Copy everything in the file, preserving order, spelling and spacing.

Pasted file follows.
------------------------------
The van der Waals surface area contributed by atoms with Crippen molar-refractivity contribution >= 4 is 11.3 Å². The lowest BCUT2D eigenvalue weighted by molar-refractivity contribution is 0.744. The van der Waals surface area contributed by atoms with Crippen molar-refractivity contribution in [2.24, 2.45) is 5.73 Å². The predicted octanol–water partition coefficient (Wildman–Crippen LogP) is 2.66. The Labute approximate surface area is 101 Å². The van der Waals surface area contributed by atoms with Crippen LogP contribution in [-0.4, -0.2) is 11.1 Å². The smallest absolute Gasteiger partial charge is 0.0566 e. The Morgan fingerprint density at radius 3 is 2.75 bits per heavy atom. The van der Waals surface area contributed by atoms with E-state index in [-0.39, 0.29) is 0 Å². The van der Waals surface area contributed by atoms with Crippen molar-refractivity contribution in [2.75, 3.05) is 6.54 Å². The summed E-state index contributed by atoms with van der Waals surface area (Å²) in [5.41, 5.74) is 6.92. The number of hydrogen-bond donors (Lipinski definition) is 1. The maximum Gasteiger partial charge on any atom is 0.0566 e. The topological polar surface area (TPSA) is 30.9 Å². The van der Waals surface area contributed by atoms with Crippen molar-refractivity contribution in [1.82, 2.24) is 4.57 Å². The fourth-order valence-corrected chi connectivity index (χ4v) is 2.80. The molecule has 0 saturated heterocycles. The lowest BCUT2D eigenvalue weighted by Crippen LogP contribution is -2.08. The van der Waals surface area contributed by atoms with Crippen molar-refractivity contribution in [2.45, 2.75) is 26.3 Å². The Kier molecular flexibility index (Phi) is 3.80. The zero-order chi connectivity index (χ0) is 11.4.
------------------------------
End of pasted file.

The van der Waals surface area contributed by atoms with Crippen molar-refractivity contribution >= 4 is 11.3 Å². The lowest BCUT2D eigenvalue weighted by molar-refractivity contribution is 0.744. The van der Waals surface area contributed by atoms with Crippen molar-refractivity contribution in [2.24, 2.45) is 5.73 Å². The predicted octanol–water partition coefficient (Wildman–Crippen LogP) is 2.66. The Labute approximate surface area is 101 Å². The van der Waals surface area contributed by atoms with Crippen LogP contribution in [-0.4, -0.2) is 11.1 Å². The smallest absolute Gasteiger partial charge is 0.0566 e. The Morgan fingerprint density at radius 3 is 2.75 bits per heavy atom. The van der Waals surface area contributed by atoms with E-state index in [-0.39, 0.29) is 0 Å². The van der Waals surface area contributed by atoms with Crippen molar-refractivity contribution in [2.75, 3.05) is 6.54 Å². The summed E-state index contributed by atoms with van der Waals surface area (Å²) in [5.41, 5.74) is 6.92. The number of hydrogen-bond donors (Lipinski definition) is 1. The maximum Gasteiger partial charge on any atom is 0.0566 e. The topological polar surface area (TPSA) is 30.9 Å². The van der Waals surface area contributed by atoms with Crippen molar-refractivity contribution in [1.82, 2.24) is 4.57 Å². The fourth-order valence-corrected chi connectivity index (χ4v) is 2.80. The molecule has 0 saturated heterocycles. The lowest BCUT2D eigenvalue weighted by Crippen LogP contribution is -2.08. The van der Waals surface area contributed by atoms with Crippen molar-refractivity contribution in [2.45, 2.75) is 26.3 Å². The Kier molecular flexibility index (Phi) is 3.80. The zero-order chi connectivity index (χ0) is 11.4.